Leveraging Outreach and Volunteer Work...

Leveraging Outreach and Volunteer Work...

ThePostdocWay Advice Series: Life After Your Postdoc

Many postdocs realize that they are working a contract position that will eventually expire. The thought of ‘what comes next’ can be extremely daunting; especially considering the reality that most will not end up in academia. It can be intimidating and overwhelming to explore the endless possibilities of what you can do next. More often than not, the biggest hurdles that you must overcome are learning about the opportunities available and making sure you have the skills required.

Once you have this knowledge, what do you do with it? Are you really gathering the skills required to be a competitive candidate in the job market you are about to enter? Will you be ready to accept the fact that, even with a PhD, you may be unemployed?

Maybe the exercise of stepping out of that comfort zone and research bubble and investigating what you are passionate about is worth a closer look!

Preparing for your next career move, whether it is a faculty or nonfaculty position, is not a trivial task and will require a significant portion of your time, equivalent to working a second full-time job. Networking, preparing resumes and CVs, increasing your online presence and brand, submitting grant proposals and reading up on your field, studying up on employers and potential colleagues, evaluating the cost of living, economics, and dynamics in multiple cities, putting together slide decks or research talks, learning how to negotiate and estimate your value, and psyching yourself up for a rollercoaster ride of travel and emotions will increase your anxiety level no matter how calm you may be.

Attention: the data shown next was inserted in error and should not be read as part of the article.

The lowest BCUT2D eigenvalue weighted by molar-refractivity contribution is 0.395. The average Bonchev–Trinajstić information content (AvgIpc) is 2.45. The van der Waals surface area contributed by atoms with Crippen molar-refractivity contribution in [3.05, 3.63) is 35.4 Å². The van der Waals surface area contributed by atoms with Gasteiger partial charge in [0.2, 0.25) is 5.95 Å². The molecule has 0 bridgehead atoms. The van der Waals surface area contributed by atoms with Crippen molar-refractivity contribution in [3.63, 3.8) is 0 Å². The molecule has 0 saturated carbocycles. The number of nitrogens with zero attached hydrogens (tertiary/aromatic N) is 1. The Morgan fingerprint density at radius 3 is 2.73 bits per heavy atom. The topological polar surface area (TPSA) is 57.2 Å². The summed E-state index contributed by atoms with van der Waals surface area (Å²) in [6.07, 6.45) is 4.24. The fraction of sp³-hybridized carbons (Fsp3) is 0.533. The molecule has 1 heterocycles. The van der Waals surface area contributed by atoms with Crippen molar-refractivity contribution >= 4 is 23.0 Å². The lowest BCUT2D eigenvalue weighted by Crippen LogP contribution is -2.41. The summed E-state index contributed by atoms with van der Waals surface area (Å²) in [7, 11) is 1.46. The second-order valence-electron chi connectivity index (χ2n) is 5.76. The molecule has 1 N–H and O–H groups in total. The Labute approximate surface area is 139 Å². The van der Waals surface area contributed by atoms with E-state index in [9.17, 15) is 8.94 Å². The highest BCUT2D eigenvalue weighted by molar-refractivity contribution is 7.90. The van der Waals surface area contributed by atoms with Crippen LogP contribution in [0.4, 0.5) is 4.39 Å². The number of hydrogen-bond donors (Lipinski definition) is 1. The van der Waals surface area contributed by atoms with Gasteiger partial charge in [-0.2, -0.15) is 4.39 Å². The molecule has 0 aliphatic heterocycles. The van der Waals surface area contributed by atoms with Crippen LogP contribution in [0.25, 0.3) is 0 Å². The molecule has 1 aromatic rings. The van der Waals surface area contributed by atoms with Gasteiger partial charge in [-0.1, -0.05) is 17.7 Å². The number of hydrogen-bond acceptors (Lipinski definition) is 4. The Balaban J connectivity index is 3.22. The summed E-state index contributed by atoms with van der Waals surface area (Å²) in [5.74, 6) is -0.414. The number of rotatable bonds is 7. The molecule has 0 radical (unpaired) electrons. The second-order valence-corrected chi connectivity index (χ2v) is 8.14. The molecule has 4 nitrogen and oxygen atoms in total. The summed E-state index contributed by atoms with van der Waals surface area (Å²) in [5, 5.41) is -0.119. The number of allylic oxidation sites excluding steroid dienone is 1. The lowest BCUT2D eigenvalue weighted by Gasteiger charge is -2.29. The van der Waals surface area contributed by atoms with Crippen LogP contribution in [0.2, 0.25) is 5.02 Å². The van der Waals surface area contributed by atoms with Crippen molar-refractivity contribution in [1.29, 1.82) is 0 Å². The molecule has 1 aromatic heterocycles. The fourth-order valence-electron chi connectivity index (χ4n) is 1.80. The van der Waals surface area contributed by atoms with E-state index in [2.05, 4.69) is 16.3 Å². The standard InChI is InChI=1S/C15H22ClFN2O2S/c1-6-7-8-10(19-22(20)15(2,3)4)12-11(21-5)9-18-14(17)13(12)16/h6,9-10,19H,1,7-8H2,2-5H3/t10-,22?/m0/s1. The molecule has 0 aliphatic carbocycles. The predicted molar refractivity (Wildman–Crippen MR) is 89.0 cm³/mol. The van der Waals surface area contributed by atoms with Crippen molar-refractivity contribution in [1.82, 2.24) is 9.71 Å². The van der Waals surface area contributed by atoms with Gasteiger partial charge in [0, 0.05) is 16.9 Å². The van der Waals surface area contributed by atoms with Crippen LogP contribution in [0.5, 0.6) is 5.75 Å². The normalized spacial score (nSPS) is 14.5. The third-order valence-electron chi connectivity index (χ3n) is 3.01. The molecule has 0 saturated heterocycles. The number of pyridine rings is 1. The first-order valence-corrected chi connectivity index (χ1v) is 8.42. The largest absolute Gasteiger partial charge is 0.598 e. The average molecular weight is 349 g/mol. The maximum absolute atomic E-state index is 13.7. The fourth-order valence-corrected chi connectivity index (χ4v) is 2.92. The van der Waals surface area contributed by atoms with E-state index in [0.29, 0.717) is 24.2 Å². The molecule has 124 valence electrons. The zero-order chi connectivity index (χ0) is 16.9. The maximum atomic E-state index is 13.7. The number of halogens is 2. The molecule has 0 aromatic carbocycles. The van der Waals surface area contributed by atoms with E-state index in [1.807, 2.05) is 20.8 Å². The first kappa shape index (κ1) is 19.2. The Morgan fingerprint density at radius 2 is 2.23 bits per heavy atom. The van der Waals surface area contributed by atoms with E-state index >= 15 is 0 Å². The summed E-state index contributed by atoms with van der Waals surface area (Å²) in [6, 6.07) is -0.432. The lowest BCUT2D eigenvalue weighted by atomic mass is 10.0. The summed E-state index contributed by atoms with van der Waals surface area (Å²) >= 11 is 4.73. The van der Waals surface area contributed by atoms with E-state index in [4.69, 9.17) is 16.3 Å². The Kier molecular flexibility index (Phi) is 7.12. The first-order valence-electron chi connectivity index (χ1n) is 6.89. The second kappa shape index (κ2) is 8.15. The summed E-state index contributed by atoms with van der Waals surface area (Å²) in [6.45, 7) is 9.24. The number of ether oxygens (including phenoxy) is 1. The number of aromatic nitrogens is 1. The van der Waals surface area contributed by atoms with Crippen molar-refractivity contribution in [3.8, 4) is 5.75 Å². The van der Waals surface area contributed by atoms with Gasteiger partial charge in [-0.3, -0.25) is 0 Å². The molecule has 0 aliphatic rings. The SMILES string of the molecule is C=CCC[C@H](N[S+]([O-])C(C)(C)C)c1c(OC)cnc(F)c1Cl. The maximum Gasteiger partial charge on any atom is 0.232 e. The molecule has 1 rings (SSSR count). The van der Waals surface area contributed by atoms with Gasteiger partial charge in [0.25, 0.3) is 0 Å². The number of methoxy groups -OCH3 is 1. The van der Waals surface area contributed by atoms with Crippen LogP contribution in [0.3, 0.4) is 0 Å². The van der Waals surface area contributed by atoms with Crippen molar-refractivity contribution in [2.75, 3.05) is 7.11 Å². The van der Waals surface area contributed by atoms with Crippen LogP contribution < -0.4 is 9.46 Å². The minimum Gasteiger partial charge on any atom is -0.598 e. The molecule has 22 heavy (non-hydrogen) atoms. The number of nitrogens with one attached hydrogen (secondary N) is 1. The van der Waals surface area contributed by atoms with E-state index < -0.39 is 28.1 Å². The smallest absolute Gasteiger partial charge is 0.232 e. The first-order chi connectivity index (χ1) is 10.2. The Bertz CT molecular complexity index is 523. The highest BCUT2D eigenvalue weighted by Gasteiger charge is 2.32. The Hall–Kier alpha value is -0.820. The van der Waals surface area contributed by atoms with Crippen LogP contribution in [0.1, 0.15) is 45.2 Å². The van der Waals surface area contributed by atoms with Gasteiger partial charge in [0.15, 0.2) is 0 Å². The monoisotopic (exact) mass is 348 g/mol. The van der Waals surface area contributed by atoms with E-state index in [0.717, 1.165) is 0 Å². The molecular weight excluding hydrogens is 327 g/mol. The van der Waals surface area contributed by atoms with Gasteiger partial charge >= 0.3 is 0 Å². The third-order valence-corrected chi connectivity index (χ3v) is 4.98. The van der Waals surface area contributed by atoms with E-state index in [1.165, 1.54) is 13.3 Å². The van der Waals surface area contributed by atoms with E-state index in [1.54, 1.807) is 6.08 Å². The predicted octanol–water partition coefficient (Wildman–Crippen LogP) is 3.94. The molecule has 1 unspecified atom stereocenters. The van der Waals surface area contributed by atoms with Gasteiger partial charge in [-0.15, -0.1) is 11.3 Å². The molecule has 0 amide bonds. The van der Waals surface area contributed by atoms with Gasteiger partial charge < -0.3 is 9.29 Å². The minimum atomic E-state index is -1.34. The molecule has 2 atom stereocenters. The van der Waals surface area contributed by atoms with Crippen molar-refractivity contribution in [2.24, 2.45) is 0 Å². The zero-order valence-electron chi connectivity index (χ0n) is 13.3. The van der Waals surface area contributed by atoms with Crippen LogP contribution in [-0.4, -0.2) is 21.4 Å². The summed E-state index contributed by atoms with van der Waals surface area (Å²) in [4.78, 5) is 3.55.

In our previous advice series titled ‘Taking Charge of Your Career’ we learned from several postdocs how they are preparing for the next phase of their career. Communicating these goals with your mentor as early as possible and really understanding the road ahead is incredibly important. In many cases you need to be planning 6-9 months in advance. As such, you cannot assume that because you earned your PhD and are four years into your postdoc that you are entitled to a job.

In this blog series titled, Life After Your Postdoc, I asked some of my colleagues to describe their next career step after the postdoc.  I hope you enjoy.


Brian (Founder & Editor-in-Chief)


Leveraging Outreach and Volunteer Work in your Career Development

by Cathy


This post is going to be a little different than the norm; I’m not currently an industry scientist, and as I’m in the process of my own long and challenging job search, I can’t claim to have any special insights about what you need to do to find a job, although I have helped others with their searches in the science outreach realm. But what I would like to share with you is inspired by my own experiences in the world of science outreach and volunteering in/with the community.

I didn’t start out on this journey to build particular skills or to apply this experience to a particular career outcome; however, looking back, these experiences have profoundly shaped who I am today as a scientist.

So, I’d like to share just a few of these experiences with you, in the hope that you might be inspired to incorporate outreach and volunteering into your career trajectory as well.

I still recall the very first meeting of the Biology Outreach Club at the University of Wisconsin-Madison in the winter of 2005. I was running late, coming back to campus from teaching an afternoon session of Science Olympiad at one of the local high schools, and it had taken longer to clean up the glassware from the forensic chemistry laboratory than I had expected. I called my labmate, who had agreed to attend the meeting, which I had promoted by emails and flyers and hosted at the Wisconsin Union.

I had no idea at that point if anyone would be interested or if anyone would show up.

“We have lots of people!” she said. “I’ll get everyone chatting while we wait for you to arrive!” I ran off the bus and into the Wisconsin Union, coughing from running in the cold temperatures. Inside the Rathskeller Café, I saw a ring of chairs with people—there were more than 30 life science graduate students who had come to the meeting because they were interested in careers in outreach!